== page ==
The 20th National Party Congress concluded on 22 October 2022. The Party Congress resulted in strengthening Xi Jinping’s faction position in the CPC and the Politburo. Of the 24 members of the 20th Politburo, 17 members are from Xi’s faction and 7 members have no faction. Thus, bringing an end to the dominating position of the Communist Youth League Faction and the Shanghai Clique since the late 1990s.

Usually, Chinese leaders are big on symbolism. Xi Jinping also paid a symbolic visit[vi] to Yan’an with the 20th Standing Committee after the Party Congress. Yan’an is revered as the CPC’s ‘Mecca’ as it served as the Party headquarters during the Chinese Civil War. Yan’an was also the site of the 7th National Party Congress, that brought an end to Mao’s Rectification Campaign thus symbolising the end of factionalism and Mao’s consolidation of Power. The 20th Party Congress also put an end to the influence of the CYL faction and Shanghai Clique and indicated towards the dominance of Xi’s faction in the Party. Therefore, Xi’s visit to Yan’an was a symbol of his and his faction’s dominance in the CPC for the foreseeable future.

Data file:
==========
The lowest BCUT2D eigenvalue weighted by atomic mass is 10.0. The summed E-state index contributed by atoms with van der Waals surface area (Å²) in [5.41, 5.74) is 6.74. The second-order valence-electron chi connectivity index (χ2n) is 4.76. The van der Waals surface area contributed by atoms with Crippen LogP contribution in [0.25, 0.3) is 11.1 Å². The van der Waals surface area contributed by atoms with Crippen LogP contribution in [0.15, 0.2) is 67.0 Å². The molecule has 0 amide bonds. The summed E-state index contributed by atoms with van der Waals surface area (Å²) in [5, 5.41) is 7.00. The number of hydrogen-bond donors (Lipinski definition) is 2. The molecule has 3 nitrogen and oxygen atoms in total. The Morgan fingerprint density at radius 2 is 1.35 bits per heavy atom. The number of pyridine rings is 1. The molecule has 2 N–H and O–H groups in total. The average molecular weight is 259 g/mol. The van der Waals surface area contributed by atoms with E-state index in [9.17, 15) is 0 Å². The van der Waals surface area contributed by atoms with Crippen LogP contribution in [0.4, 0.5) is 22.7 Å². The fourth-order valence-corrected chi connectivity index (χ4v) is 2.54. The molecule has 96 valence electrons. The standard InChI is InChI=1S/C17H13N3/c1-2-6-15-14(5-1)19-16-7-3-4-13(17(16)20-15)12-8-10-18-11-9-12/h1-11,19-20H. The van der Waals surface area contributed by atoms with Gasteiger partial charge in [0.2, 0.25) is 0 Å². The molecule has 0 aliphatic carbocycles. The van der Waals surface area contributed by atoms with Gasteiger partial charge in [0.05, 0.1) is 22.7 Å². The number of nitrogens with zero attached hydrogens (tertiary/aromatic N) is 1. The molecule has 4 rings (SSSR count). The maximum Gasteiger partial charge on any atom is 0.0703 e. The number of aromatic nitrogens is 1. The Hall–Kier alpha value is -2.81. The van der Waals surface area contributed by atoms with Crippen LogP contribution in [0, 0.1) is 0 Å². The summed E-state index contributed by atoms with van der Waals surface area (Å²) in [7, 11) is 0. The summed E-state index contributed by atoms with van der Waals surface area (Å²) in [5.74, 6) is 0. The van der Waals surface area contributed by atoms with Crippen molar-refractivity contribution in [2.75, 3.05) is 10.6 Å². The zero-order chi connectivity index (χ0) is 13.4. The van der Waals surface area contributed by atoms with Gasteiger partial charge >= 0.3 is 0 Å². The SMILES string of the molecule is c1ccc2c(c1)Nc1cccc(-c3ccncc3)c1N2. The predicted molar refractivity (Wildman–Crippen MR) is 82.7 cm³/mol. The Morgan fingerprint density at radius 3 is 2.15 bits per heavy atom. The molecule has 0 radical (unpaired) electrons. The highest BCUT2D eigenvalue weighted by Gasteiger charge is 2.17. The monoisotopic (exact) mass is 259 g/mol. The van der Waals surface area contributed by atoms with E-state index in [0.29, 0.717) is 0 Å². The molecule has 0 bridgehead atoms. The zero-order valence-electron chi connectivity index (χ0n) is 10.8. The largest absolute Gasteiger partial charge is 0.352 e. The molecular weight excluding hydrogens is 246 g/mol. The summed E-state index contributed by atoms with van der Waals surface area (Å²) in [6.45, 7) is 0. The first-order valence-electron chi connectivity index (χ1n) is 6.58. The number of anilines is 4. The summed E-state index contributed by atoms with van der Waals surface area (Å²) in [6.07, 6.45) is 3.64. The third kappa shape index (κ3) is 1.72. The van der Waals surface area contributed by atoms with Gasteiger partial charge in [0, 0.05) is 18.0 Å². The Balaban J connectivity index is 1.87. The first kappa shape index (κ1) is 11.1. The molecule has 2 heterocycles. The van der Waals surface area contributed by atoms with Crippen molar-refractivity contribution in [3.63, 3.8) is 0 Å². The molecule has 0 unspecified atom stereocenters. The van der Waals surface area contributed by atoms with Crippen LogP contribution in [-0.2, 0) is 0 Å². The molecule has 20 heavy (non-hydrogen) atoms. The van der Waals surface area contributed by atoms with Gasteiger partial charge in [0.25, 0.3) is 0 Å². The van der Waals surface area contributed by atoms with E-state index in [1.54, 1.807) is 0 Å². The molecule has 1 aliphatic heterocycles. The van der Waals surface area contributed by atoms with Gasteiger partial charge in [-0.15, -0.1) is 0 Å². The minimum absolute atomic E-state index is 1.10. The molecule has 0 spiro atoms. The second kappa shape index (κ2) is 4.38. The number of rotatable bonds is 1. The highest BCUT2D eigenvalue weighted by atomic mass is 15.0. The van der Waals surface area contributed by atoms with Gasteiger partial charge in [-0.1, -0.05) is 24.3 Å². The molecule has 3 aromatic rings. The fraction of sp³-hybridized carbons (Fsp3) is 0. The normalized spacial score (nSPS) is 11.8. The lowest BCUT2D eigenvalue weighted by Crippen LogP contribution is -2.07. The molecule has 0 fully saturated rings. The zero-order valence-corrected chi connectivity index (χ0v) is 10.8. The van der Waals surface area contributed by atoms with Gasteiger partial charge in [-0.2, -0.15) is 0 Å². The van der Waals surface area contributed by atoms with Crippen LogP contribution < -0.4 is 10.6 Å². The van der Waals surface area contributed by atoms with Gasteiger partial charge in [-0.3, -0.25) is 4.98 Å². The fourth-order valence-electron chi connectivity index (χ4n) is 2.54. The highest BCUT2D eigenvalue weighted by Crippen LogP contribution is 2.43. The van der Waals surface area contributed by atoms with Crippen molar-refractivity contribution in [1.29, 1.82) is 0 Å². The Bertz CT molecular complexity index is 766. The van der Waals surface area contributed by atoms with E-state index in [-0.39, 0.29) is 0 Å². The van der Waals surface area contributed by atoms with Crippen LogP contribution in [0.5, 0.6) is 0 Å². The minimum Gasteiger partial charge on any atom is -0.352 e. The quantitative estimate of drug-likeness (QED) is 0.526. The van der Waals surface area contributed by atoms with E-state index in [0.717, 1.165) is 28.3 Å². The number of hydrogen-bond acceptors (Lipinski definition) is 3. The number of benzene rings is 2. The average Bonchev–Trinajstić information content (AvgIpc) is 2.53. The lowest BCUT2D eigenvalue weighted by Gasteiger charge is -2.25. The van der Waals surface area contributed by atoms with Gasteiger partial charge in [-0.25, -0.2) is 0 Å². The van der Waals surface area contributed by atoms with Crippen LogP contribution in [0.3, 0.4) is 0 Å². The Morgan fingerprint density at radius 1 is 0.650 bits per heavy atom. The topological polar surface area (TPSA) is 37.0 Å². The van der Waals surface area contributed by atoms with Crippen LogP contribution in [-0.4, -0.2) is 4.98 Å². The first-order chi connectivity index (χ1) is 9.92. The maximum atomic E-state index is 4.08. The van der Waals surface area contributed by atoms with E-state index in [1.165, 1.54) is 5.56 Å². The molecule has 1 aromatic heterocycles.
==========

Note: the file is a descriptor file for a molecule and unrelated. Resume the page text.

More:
Conclusion

Historically, Factionalism was a negative connotation in the CPC. Mao used factionalism to marginalise his opponents. Therefore, it was associated with losers/marginalised leaders. However, in the past three decades factions have become a source of the General Secretaries and have been associated with winners/dominant leaders. Since Mao’s Era, the only phenomenon consistent is that factions are constantly falling and being overtaken by new ones. Mao’s faction succeeded the ‘Twenty-Eight and Half Bolsheviks”; Deng Xiaoping’s Reformist faction succeeded Mao’s; Jiang Zemin’s Shanghai Clique succeeded Deng’s; Hu Jintao’s CYL Faction worked/struggled with the Shanghai Clique; and Xi Jinping’s faction succeeded the CYL faction and the Shanghai Clique. Currently, Xi’s faction has the dominant position in the Party, but as the ‘Romance of Three Kingdoms’ gives teaches us that “The long united must be divided and the long divided must be united”, Xi’s Faction is bound to be succeeded by a new faction.